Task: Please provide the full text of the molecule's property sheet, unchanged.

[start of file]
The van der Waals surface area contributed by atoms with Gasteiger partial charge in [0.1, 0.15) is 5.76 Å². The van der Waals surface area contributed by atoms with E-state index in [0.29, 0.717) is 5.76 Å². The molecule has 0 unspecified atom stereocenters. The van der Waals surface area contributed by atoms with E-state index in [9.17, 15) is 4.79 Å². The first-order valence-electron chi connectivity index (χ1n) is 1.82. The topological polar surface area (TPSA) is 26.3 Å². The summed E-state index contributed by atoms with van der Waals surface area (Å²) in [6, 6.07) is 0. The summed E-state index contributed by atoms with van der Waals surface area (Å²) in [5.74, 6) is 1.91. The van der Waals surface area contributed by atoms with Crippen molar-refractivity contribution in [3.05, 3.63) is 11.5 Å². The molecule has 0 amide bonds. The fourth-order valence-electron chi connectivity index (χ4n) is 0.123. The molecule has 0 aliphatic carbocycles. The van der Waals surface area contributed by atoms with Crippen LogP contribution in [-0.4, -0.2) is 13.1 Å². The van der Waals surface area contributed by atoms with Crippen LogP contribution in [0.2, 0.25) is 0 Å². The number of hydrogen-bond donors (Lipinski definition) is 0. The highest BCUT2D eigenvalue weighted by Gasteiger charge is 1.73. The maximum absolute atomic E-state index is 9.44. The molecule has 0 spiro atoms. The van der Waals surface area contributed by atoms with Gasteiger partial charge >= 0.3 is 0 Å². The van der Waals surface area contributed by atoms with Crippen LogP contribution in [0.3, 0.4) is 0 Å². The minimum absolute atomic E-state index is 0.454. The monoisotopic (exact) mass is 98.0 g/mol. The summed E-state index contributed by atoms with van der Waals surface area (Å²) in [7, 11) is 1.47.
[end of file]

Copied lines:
The van der Waals surface area contributed by atoms with Gasteiger partial charge in [0.1, 0.15) is 5.76 Å². The van der Waals surface area contributed by atoms with E-state index in [0.29, 0.717) is 5.76 Å². The molecule has 0 unspecified atom stereocenters. The van der Waals surface area contributed by atoms with E-state index in [9.17, 15) is 4.79 Å². The first-order valence-electron chi connectivity index (χ1n) is 1.82. The topological polar surface area (TPSA) is 26.3 Å². The summed E-state index contributed by atoms with van der Waals surface area (Å²) in [6, 6.07) is 0. The summed E-state index contributed by atoms with van der Waals surface area (Å²) in [5.74, 6) is 1.91. The van der Waals surface area contributed by atoms with Crippen molar-refractivity contribution in [3.05, 3.63) is 11.5 Å². The molecule has 0 amide bonds. The fourth-order valence-electron chi connectivity index (χ4n) is 0.123. The molecule has 0 aliphatic carbocycles. The van der Waals surface area contributed by atoms with Crippen LogP contribution in [-0.4, -0.2) is 13.1 Å². The van der Waals surface area contributed by atoms with Crippen LogP contribution in [0.2, 0.25) is 0 Å². The number of hydrogen-bond donors (Lipinski definition) is 0. The highest BCUT2D eigenvalue weighted by Gasteiger charge is 1.73. The maximum absolute atomic E-state index is 9.44. The molecule has 0 spiro atoms. The van der Waals surface area contributed by atoms with Gasteiger partial charge >= 0.3 is 0 Å². The van der Waals surface area contributed by atoms with Crippen LogP contribution in [0.3, 0.4) is 0 Å². The minimum absolute atomic E-state index is 0.454. The monoisotopic (exact) mass is 98.0 g/mol. The summed E-state index contributed by atoms with van der Waals surface area (Å²) in [7, 11) is 1.47.